(THIS ARTICLE IS MACHINE TRANSLATED by Google from Norwegian)
That is perhaps the first word that comes to mind when characterizing Endre Lund Eriksen's novel "It does not end". The book is about the SV politician Brage Olsen, the Storting's youngest representative, who in March 1999 votes for NATO's intervention in Yugoslavia, votes for bombing, for war, although he is really against both NATO and war, although he was always the one who mediated, defended, broke up battles in the school yard, although as a sixth-grader took almost half the class, at least a good part of the girls , on starting the organization Children for peace, for which he himself had the idea, and for which he himself carried out the only action, a bicycle action with the aim of closing down the military airport close to his home in Bodø.
But it's not just about Brage. It is about the Kosovo Albanian Ismail, whom the youth Brage and the rest of the gang help in church asylum after being denied his asylum application, Ismail who can talk about bottomless fears, systematic arrests and merciless police violence, and later mass rape, murder, ethnic cleansing , massacres. And about Alex, erratic, threatening Alex, who throughout his childhood and adolescence would like to make friends with Brage, even though Brage does not quite dare, not completely will, Alex who has a Norwegian mother and Serbian father and who certainly, or in At least maybe, now watch Brage outside the Storting office.
The distinction between good and evil
At the same time it is also about growing up, forming, point of view, principles. About being afraid, afraid of what you think can happen and afraid of what has happened. Afraid of what you don't understand, and even more of what you understand. It's about believing in the good and the bad. About what happens when faith becomes doubt. Can something wrong at the same time be right? What happens when the child's black and white perception of the world has to give way to a more murky understanding of society? What happened when you suddenly agree with those you have always regarded as opponents? Can it be justified to kill innocent people to stop the killing of other, just as innocent people? Where does the distinction between victim and abuser go, between good and evil, between truth and falsehood? And are there situations where the right, the moral, the good, are to turn away, lower your eyes, look a different way?
Endre Lund Eriksen's novel raises important questions, without giving any back end of the book. The truth is rarely absolute, neither in the history of one or the other, nor in this novel as a whole. Lund Eriksen leaves it up to the reader to make a point of view. Probably that's exactly what he wants; make us make a choice. And then to doubt the choice we just made. The novel throws us from one point of view to another, giving us again and again a new image, a new version, a new truth. All the time linked to a real event, a real time, a real political situation.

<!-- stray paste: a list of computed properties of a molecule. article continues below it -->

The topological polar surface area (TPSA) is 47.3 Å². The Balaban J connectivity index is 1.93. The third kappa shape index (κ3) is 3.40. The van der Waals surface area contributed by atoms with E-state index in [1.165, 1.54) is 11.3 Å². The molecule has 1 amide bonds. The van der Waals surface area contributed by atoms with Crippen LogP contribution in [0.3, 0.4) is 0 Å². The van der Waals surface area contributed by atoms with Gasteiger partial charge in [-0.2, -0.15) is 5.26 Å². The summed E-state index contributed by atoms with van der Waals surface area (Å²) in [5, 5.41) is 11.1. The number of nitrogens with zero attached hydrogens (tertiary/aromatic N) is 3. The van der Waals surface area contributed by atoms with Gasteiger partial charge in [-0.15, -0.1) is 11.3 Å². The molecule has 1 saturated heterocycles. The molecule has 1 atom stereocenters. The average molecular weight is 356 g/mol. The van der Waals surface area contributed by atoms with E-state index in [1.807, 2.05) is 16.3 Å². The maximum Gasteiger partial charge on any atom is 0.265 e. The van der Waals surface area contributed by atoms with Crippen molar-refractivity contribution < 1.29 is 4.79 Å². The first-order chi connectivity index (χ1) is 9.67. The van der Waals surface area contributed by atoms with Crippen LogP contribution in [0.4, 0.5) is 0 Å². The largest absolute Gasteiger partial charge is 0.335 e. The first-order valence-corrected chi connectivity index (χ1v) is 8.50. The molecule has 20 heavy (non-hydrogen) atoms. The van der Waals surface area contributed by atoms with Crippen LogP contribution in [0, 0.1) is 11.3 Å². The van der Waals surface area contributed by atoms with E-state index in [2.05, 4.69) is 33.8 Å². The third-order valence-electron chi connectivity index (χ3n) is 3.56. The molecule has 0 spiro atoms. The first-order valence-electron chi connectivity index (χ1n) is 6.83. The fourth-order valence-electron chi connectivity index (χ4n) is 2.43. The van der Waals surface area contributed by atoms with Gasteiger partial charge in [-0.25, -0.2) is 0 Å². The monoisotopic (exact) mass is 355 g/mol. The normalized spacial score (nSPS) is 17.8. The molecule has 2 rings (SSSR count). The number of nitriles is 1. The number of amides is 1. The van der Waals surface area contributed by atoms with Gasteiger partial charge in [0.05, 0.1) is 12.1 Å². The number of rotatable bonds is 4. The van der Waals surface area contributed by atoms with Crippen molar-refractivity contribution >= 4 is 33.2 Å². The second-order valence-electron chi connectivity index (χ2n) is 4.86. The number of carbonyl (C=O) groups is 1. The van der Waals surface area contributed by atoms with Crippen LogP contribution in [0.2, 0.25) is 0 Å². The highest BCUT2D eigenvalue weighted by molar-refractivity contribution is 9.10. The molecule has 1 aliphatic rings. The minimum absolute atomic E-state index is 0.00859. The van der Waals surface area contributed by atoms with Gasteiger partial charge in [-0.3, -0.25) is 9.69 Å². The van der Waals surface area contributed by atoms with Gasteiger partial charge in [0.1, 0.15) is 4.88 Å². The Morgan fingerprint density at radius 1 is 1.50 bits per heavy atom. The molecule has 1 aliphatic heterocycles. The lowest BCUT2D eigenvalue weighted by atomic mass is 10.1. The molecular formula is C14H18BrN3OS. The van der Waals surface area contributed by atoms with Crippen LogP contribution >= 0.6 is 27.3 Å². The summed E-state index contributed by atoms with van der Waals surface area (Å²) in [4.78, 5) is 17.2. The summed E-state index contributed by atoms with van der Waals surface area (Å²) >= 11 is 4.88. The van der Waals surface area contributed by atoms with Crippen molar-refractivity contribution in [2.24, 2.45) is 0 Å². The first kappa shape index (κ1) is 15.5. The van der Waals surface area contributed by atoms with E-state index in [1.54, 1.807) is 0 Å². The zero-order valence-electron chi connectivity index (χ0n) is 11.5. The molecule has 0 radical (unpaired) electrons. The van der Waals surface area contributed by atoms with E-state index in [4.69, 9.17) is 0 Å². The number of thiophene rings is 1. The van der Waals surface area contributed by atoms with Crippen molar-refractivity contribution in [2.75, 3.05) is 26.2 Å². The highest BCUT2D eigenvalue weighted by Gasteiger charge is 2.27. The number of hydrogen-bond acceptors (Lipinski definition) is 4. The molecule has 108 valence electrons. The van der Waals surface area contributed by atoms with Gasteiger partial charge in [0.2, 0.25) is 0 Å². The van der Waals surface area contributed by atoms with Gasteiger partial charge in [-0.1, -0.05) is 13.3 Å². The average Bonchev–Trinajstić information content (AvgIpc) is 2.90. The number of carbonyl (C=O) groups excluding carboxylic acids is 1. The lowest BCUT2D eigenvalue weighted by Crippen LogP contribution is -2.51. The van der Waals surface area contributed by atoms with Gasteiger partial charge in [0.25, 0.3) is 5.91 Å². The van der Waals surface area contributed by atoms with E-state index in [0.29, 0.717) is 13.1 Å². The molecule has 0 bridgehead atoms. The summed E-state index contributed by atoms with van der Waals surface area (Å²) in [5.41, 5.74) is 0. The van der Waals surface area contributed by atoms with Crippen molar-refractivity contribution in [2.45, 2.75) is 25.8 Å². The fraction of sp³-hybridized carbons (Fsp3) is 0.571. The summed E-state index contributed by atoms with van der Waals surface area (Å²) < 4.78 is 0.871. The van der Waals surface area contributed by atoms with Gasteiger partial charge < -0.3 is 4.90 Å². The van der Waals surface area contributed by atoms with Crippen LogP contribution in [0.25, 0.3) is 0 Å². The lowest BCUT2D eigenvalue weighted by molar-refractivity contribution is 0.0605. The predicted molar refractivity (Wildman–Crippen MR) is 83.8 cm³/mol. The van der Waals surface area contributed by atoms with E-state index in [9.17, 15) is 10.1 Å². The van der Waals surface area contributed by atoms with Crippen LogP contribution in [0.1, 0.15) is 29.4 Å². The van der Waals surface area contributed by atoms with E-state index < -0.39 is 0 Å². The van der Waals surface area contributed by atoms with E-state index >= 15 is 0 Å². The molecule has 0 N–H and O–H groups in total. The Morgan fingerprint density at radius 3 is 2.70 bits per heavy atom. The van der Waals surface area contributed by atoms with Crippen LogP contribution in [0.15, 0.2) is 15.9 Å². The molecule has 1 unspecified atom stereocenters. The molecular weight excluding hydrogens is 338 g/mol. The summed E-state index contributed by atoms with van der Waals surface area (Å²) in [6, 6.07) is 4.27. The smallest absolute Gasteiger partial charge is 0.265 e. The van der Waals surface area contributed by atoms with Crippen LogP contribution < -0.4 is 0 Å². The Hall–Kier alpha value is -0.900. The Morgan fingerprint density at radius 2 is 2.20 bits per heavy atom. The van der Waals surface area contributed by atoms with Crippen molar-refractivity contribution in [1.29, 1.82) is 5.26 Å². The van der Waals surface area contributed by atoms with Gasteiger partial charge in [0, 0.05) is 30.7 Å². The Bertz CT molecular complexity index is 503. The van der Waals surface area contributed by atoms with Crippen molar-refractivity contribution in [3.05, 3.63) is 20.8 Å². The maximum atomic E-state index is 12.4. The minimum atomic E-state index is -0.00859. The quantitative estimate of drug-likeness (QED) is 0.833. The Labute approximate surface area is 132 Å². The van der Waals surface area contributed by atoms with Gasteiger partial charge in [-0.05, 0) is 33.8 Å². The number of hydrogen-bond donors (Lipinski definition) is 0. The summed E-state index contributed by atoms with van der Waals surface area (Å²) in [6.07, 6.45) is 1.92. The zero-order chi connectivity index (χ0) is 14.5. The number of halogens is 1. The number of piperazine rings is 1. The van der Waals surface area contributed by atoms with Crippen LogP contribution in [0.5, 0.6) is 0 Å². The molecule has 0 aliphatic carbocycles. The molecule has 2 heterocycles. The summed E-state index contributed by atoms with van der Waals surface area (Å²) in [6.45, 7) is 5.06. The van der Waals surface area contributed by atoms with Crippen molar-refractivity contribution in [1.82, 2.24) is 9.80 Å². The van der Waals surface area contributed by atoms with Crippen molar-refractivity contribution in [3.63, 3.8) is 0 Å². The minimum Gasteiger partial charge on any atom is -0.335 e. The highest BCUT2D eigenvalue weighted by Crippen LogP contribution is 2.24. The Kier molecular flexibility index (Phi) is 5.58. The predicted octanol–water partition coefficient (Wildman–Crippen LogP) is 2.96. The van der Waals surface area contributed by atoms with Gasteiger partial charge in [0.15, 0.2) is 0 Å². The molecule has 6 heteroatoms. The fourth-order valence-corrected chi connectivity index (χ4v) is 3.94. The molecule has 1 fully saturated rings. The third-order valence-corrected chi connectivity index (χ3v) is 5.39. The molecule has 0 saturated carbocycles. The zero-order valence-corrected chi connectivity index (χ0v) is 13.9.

At a time when Norwegian literature – and politics, for that matter – has been accused of being navel-gazing, and bookstores are flooded with entertainment literature and feelgood novels, It does not end a never-ending surprise in this year's book harvest. A cross-through political novel is rarely seen in today's literary reality. And here, political decisions are not just a backdrop for a personal narrative, here politics is the very driving force of history, what kicks the action in motion and moves it forward, backward, sideways, and then forward again. Foreign policy becomes personal. Relentlessly personal, for Ismail, for Alex, for Brage.
An ambitious project, as I said. But Endre Lund Eriksen is doing well. The portrayal of Brage, both as a slightly paranoid adult and a dutiful, morally snuffy child, is believable, and the oral language builds up in both time frame and narrative voice. The chronology bounces back and forth, as do the stories, but it's always Brage who sees, Brage who interprets. With the eyes, understanding and language of the child, adolescent or adult.
Should one have something to postpone It never ends, it must sometimes try to embrace a little. Here are many stories, many people, many leaps back and forth in time, many contexts to be explained. And that the book contains just too many proof errors that it can be characterized as an accidental accident.
Anyone who remembers how riveting the debate around NATO's bombing of Yugoslavia was in 1999 will naturally have a special interest in reading Endre Lund Eriksen's novel. But equally, this is a novel that can be recommended to all voters, not least all the sofas who view politics as uninteresting, incomprehensible or irrelevant. It never ends shows the opposite: That politics affects, intervenes, has consequences.
That it is basically a matter of life and death.